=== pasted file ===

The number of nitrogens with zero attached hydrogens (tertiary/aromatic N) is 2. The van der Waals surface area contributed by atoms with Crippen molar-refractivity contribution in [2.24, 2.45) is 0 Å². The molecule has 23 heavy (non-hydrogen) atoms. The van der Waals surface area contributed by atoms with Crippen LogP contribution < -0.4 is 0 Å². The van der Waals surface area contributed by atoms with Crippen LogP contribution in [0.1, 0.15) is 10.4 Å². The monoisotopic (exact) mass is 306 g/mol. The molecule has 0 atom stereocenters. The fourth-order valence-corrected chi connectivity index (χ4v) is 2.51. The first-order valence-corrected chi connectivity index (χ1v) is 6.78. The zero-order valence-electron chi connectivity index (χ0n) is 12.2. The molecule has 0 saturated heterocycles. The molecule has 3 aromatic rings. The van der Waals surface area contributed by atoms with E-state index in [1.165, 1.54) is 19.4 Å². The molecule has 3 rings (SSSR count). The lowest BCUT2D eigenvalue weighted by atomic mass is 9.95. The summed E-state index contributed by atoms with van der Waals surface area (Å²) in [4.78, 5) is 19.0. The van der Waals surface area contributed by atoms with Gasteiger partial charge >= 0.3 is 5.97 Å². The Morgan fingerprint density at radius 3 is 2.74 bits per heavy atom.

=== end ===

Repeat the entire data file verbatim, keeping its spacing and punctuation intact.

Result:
The number of nitrogens with zero attached hydrogens (tertiary/aromatic N) is 2. The van der Waals surface area contributed by atoms with Crippen molar-refractivity contribution in [2.24, 2.45) is 0 Å². The molecule has 23 heavy (non-hydrogen) atoms. The van der Waals surface area contributed by atoms with Crippen LogP contribution < -0.4 is 0 Å². The van der Waals surface area contributed by atoms with Crippen LogP contribution in [0.1, 0.15) is 10.4 Å². The monoisotopic (exact) mass is 306 g/mol. The molecule has 0 atom stereocenters. The fourth-order valence-corrected chi connectivity index (χ4v) is 2.51. The first-order valence-corrected chi connectivity index (χ1v) is 6.78. The zero-order valence-electron chi connectivity index (χ0n) is 12.2. The molecule has 0 saturated heterocycles. The molecule has 3 aromatic rings. The van der Waals surface area contributed by atoms with E-state index in [1.165, 1.54) is 19.4 Å². The molecule has 3 rings (SSSR count). The lowest BCUT2D eigenvalue weighted by atomic mass is 9.95. The summed E-state index contributed by atoms with van der Waals surface area (Å²) in [4.78, 5) is 19.0. The van der Waals surface area contributed by atoms with Gasteiger partial charge >= 0.3 is 5.97 Å². The Morgan fingerprint density at radius 3 is 2.74 bits per heavy atom.